Example 2: B, a single individual, resides in her principal residence in Georgia, which she acquired for $300,000, for a consecutive 24-month period beginning January 1, 2009, and ending January 1, 2011. On January 1, 2011, B acquires a second home in Colorado and converts this home into her principal residence. For the three-year period beginning January 1, 2011, and ending January 1, 2014, B owns and maintains her Georgia residence as a second home. However, on January 1, 2014, B sells her Georgia residence for $550,000, realizing a $250,000 gain on the sale.
B may exclude the entire $250,000 of gain realized on the disposition of her primary residence. The exclusion is still available because, under Sec. 121(b)(4)(C)(ii), a period of nonqualified use does not include any portion of the five-year testing period.

In other words, because the period of time that B did not use the residence as her principal residence occurred after the last date that she used the residence as her principal residence during the Sec. 121(a) five-year testing period, such a period will not be deemed a period of nonqualified use.

Key Exception #2: Temporary Absence

Under Sec. 121(b)(4)(C)(ii)(III), a period of nonqualified use does not include a period of temporary absence, which is defined as a period of absence "due to a change of employment, health conditions, or such other unforeseen circumstances," with the period not exceeding an aggregate of two years.

The Sec. 121(b)(4)(C)(ii)(III) "temporary absence" exception is drafted using wording similar to that of the partial exclusion exception of Sec. 121(c)(2)(B). Therefore, taxpayers may be wise to ensure compliance with the existing partial exclusion safe-harbor provisions and the accompanying statutory law, case law, and IRS guidance surrounding these provisions before seeking shelter under the temporary absence exception.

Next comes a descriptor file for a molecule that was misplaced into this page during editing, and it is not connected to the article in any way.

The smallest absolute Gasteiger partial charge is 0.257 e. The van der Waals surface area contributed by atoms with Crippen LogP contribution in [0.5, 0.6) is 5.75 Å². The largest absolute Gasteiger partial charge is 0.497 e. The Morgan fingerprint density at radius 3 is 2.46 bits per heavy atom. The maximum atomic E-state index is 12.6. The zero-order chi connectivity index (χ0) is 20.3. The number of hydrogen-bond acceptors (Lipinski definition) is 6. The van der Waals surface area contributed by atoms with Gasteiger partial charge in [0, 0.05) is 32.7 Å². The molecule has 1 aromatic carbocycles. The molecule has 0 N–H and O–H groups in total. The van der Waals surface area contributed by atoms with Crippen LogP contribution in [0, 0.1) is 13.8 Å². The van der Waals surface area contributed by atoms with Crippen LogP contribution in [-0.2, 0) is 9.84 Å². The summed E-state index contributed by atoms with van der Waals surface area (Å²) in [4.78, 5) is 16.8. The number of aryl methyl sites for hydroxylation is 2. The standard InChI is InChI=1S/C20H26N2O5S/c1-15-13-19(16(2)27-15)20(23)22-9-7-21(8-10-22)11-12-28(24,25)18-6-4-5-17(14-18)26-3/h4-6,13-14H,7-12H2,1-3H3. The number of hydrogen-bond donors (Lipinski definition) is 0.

Example 3: S, a single individual and a resident of Georgia, purchases a home in Florida on September 1, 2010, which she intends to immediately move into and use as her principal residence. However, two weeks after purchasing her Florida home, a hurricane severely damages the Florida property, forcing S to continue using her Georgia home as her primary residence. On September 1, 2011, when the Florida property is fully repaired, S moves into this home and maintains the property as her primary residence until she sells the home on September 1, 2016. Because the one-year period of absence from the Florida home was caused by unforeseen circumstances, S is still able to exclude the full $250,000 of gain on the sale of her Florida home on September 1, 2016.

Effect of Nonqualified Use on Sec. 1031 Exchanges

Previously, taxpayers acquiring replacement property via a Sec. 1031 exchange could, after holding the property for productive use in a trade or business or for investment purposes for a period of time, convert such property into a primary residence and avail themselves of the full exclusion under Sec. 121 upon the ultimate disposition of such property.